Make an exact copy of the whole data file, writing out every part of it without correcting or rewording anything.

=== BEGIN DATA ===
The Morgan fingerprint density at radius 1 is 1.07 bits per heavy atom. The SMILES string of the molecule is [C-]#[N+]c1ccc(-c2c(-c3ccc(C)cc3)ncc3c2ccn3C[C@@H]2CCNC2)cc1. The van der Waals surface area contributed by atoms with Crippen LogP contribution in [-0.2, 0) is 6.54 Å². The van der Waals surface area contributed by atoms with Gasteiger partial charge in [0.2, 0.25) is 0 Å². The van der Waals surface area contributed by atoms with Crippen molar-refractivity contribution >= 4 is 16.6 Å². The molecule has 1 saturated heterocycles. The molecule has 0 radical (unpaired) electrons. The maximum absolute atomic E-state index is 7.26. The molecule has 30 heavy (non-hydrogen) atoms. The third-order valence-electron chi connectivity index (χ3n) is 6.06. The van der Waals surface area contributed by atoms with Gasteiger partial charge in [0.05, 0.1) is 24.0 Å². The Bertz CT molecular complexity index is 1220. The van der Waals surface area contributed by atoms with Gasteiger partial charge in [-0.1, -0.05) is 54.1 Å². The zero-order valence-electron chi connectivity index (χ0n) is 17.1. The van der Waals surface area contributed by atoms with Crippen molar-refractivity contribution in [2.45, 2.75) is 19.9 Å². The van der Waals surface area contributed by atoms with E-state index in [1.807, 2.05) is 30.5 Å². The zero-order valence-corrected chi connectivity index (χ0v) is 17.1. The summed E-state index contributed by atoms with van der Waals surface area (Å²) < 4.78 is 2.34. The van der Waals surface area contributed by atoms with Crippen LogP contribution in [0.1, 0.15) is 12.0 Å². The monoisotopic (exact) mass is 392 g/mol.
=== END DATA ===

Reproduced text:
The Morgan fingerprint density at radius 1 is 1.07 bits per heavy atom. The SMILES string of the molecule is [C-]#[N+]c1ccc(-c2c(-c3ccc(C)cc3)ncc3c2ccn3C[C@@H]2CCNC2)cc1. The van der Waals surface area contributed by atoms with Crippen LogP contribution in [-0.2, 0) is 6.54 Å². The van der Waals surface area contributed by atoms with Gasteiger partial charge in [0.2, 0.25) is 0 Å². The van der Waals surface area contributed by atoms with Crippen molar-refractivity contribution >= 4 is 16.6 Å². The molecule has 1 saturated heterocycles. The molecule has 0 radical (unpaired) electrons. The maximum absolute atomic E-state index is 7.26. The molecule has 30 heavy (non-hydrogen) atoms. The third-order valence-electron chi connectivity index (χ3n) is 6.06. The van der Waals surface area contributed by atoms with Gasteiger partial charge in [0.05, 0.1) is 24.0 Å². The Bertz CT molecular complexity index is 1220. The van der Waals surface area contributed by atoms with Gasteiger partial charge in [-0.1, -0.05) is 54.1 Å². The zero-order valence-electron chi connectivity index (χ0n) is 17.1. The van der Waals surface area contributed by atoms with Crippen molar-refractivity contribution in [2.45, 2.75) is 19.9 Å². The van der Waals surface area contributed by atoms with E-state index in [1.807, 2.05) is 30.5 Å². The zero-order valence-corrected chi connectivity index (χ0v) is 17.1. The summed E-state index contributed by atoms with van der Waals surface area (Å²) < 4.78 is 2.34. The van der Waals surface area contributed by atoms with Crippen LogP contribution in [0.1, 0.15) is 12.0 Å². The monoisotopic (exact) mass is 392 g/mol.